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21 of 26 people found the following review helpful
5.0 out of 5 stars "We'll start the war from here.", March 9, 2011
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This review is from: The Fair Society: The Science of Human Nature and the Pursuit of Social Justice (Hardcover)
This is a spectacular book, but the best aspect of this book is that Professor Corning begins his argument at exactly the right place: "We have been witnessing the emergence of a full-blown "science of human nature," a diverse effort involving many disciplines, including evolutionary biology, neurobiology, behavioral genetics, human ethology, several branches of psychology, anthropology, economics, sociology, political science, and even the study of animal behavior. This broad, multidisciplinary effort is providing us with new insights and new perspectives on some ancient questions, and (I will argue) definitive resolutions to some long-standing philosophical and ideological debates. In a nutshell, we are beginning to get a fix on the deep structure of human nature." Indeed, Corning goes on to call this new social contract a "biosocial contract" and, as he states, "To summarize this new vision very briefly, the ground-zero premise (so to speak) of the biological sciences is that survival and reproduction constitute the basic, continuing, inescapable problem for all living organisms: life is at bottom a "survival enterprise." (Darwin characterized it as the "struggle for existence.") Furthermore, the problem of survival and reproduction is multifaceted and relentless; it is a problem that can never be permanently solved. Thus an organized, interdependent society is quintessentially a "collective survival enterprise." To borrow a term from sociobiology, it's a "superorganism." This taproot assumption about the human condition is hardly news, but we very often deny it, or downgrade it, or simply lose touch with it."

Despite coming in at just under two-hundred pages, Professor Corning's book reads like a veritable who's who of the scientific and economic community. The following individuals are mentioned at least once, if not more: Abraham Maslow, Stanley Milgram, Ernst Mayr, Richard Dawkins, Jared Diamond [Guns, Germs, and Steel: The Fates of Human Societies], Garrett Hardin [Living within Limits: Ecology, Economics, and Population Taboos], Malcolm Gladwell, Steven Pinker [The Blank Slate: The Modern Denial of Human Nature], Michael Gazzaniga [Human: The Science Behind What Makes Your Brain Unique], John Tooby, Leda Cosmides, Barbara Ehrenreich [Nickel and Dimed: On (Not) Getting By in America], James K. Galbraith [The Predator State: How Conservatives Abandoned the Free Market and Why Liberals Should Too], and Paul Krugman [The Return of Depression Economics and the Crisis of 2008]. Furthermore, there is a great discussion of ideas descended from Plato and Aristotle, the Harappan/ Indus civilization and ancient Athens, as well as the political beliefs of such notables as Machiavelli, Hobbes, Locke, Rousseau, and Rand. Also, there is brief mention of the multiple disciplines from which Corning draws his insights. They are Animal Behavior, Anthropology, Behavioral Genetics, The Brain Sciences, Evolutionary Psychology, Experimental and Behavioral Economics. I especially appreciated his discussion of the research conducted by Herbert Simon, Eric Beinhocker, George Akerlof, Robert Shiller, Herbert Gintis, Ernst Fehr, Robert Axelrod, Samuel Bowles and Ken Binmore. Corning certainly did a fine job of explaining the divide between Homo Economicus and Homo Reciprocans.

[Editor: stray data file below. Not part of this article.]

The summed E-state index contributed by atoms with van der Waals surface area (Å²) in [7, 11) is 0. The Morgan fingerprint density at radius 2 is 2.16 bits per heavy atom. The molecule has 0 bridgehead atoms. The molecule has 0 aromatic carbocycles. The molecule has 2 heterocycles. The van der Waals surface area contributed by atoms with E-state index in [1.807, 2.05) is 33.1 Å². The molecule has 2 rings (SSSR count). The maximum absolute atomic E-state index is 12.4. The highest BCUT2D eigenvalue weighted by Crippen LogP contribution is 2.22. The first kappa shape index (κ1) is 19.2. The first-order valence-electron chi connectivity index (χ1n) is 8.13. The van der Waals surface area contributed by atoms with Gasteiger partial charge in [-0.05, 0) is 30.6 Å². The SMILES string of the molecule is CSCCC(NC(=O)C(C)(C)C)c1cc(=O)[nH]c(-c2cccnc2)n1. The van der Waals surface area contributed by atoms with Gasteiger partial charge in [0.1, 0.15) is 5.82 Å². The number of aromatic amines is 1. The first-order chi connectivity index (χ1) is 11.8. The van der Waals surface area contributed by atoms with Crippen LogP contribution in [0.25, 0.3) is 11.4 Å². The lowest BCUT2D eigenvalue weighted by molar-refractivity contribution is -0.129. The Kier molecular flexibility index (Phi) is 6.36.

Without a doubt, Peter Corning is one of the most well read individuals in academia; and one would need a great deal of evidence to overturn his fundamental arguments. Here are just a few of the more insightful quotes in the book: "A sense of fairness is a personality trait that is evidently not equally distributed, which is one reason there are so many fairness issues surrounding us."..."Human nature is rooted in our prehistory as a species: we were shaped in the pressure cooker of human evolution...Our ancestors, like ourselves, benefited from close cooperation with others in providing for their basic survival needs."..."All the evidence we have about human nature indicates that reordering society without regard to the competitive aspect of our evolutionary heritage is biologically unsound."..."It's also important to remember that every new generation needs to learn tolerance and civility, because the evidence shows that we are born with socially polarizing predispositions."..."The task that now lies before us, therefore, is to move beyond the clichés about capitalism and socialism and reboot the public philosophy with a better grounded vision of human nature and the underlying purpose of a human society."